First Composition: Concerto No. 1

Here's the first thing that I ever wrote:  Concerto No. 1.  This was a class project for my 7th grade orchestra class.  My teacher asked us to write an 8 bar melody on your instrument to be played in front of the class.  I had recently seen the movie Amadeus, and it fascinated me that someone could do what they were doing in that movie:  writing music.  I decided instead of 8 bars, I would write a full length piece for the class.  What it ended up becoming is this work:


Concerto No. 1

1st Movement

2nd Movement

3rd Movement



In seventh grade, we had played an arrangement of Bach's Brandenburg Concerto No. 5.  The influence from this piece can be very clearly seen in the 1st movement, as well as somewhat in the the third.  I wasn't sure what a concerto was at this time, and so it ended up being more like the original Baroque concertos.  In fact, the original meaning of concerto comes from the latin conserere, meaning to join or bring together.  That's mostly what this and my early concertos are about:  bringing together an orchestra for a work.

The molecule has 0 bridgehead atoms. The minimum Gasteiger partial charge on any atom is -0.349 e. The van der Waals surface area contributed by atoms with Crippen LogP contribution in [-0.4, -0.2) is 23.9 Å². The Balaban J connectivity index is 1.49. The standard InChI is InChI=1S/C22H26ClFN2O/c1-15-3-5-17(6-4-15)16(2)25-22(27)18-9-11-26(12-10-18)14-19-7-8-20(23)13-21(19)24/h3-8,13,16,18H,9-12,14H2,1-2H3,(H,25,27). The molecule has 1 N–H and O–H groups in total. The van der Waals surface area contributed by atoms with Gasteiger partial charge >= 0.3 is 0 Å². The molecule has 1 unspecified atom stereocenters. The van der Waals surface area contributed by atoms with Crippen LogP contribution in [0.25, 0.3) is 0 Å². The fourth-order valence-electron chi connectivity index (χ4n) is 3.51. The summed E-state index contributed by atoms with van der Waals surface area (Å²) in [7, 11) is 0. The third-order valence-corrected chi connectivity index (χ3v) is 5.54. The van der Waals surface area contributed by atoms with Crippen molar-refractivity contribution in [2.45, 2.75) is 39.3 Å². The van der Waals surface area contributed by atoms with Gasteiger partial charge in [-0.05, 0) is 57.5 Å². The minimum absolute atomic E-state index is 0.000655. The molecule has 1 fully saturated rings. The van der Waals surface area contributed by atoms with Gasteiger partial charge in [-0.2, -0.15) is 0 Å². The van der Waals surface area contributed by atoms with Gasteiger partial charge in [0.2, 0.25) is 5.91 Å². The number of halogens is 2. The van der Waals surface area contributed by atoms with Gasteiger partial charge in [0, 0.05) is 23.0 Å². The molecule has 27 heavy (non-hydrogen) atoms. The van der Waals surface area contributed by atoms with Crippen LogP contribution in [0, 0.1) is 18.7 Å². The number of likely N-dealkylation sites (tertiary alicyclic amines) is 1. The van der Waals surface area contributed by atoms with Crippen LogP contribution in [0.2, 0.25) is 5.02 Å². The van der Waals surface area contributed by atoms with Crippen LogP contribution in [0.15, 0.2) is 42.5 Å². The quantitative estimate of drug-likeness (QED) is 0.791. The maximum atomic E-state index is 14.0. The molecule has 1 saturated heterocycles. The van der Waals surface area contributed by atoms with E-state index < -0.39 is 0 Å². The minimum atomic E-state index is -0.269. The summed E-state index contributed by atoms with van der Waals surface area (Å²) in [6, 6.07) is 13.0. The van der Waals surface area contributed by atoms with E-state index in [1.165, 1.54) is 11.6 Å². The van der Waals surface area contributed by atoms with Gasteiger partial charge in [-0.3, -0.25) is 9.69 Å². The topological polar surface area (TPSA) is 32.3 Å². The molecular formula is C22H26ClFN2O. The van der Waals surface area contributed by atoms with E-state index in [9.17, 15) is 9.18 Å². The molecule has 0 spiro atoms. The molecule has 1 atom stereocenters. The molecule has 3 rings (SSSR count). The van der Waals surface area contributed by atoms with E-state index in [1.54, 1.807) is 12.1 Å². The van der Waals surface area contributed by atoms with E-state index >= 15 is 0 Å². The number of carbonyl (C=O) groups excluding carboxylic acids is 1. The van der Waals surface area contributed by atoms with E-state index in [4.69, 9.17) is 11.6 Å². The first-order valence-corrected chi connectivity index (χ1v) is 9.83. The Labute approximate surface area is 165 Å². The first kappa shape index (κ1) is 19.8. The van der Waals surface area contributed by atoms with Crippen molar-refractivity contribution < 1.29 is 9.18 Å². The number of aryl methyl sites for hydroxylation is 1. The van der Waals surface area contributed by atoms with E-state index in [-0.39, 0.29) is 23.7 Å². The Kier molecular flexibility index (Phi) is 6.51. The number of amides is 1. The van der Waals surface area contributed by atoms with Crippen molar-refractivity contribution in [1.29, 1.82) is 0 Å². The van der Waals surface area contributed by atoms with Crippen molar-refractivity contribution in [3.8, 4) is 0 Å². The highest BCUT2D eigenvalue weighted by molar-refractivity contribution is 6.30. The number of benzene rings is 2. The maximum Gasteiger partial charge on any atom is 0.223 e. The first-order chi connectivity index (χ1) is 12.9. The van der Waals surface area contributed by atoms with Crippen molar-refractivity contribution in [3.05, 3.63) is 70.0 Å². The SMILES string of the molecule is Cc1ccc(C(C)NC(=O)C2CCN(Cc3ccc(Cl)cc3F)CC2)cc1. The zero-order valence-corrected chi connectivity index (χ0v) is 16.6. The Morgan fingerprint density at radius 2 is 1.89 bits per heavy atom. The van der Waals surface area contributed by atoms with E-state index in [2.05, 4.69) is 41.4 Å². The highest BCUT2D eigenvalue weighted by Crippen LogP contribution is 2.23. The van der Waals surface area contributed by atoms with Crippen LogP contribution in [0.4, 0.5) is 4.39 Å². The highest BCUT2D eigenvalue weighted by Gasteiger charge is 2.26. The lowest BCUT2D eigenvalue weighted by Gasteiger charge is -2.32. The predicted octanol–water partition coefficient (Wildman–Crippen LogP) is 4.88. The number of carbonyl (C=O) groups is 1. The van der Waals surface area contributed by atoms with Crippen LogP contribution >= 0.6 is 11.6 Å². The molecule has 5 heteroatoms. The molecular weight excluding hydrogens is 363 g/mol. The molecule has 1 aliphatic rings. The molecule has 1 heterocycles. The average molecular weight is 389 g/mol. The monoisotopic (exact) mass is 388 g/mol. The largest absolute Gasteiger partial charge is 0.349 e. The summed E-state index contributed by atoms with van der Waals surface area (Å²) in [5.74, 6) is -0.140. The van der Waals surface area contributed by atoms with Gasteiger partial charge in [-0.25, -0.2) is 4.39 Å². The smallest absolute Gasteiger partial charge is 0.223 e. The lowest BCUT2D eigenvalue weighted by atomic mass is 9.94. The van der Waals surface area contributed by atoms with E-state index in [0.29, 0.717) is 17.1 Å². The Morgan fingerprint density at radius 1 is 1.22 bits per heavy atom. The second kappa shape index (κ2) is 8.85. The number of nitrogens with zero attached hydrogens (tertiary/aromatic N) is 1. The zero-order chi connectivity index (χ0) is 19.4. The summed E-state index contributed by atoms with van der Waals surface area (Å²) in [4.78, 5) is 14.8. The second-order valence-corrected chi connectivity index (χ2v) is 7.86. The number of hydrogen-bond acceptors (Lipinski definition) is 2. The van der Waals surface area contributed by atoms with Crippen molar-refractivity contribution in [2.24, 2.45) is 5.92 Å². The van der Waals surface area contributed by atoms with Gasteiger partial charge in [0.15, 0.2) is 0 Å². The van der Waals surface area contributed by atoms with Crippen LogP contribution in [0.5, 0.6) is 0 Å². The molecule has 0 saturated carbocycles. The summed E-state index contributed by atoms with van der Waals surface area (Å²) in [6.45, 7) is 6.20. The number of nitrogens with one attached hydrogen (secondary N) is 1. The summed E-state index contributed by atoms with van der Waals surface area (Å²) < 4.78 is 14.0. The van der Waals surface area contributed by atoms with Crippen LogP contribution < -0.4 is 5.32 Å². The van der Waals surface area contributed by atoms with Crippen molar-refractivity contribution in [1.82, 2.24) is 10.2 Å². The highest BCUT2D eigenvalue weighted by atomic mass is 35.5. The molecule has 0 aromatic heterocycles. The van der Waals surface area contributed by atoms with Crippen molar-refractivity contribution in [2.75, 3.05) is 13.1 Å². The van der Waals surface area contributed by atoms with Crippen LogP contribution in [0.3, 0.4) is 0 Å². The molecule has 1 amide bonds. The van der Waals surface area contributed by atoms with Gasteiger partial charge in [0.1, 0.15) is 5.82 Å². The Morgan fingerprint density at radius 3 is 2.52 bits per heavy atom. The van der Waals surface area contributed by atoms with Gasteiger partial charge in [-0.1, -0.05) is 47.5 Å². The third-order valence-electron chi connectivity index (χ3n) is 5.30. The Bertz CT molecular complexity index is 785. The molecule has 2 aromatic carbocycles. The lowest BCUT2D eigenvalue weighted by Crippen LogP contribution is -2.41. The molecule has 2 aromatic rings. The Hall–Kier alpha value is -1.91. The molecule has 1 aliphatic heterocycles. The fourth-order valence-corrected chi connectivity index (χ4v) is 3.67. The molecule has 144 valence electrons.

I had read in an encyclopedia at home that conertos typically had three movements:  fast - slow - fast.  I observed this same pattern in the Brandenburg Concertos, of which I had a CD, and so that is the pattern I ended up following.

The second movement is the most unique of the three, as it uses elements and ideas from the Minimalist movement, which I did not learn about until many years later.  It repeats several different phrases again and again (listen especially to the cello part).

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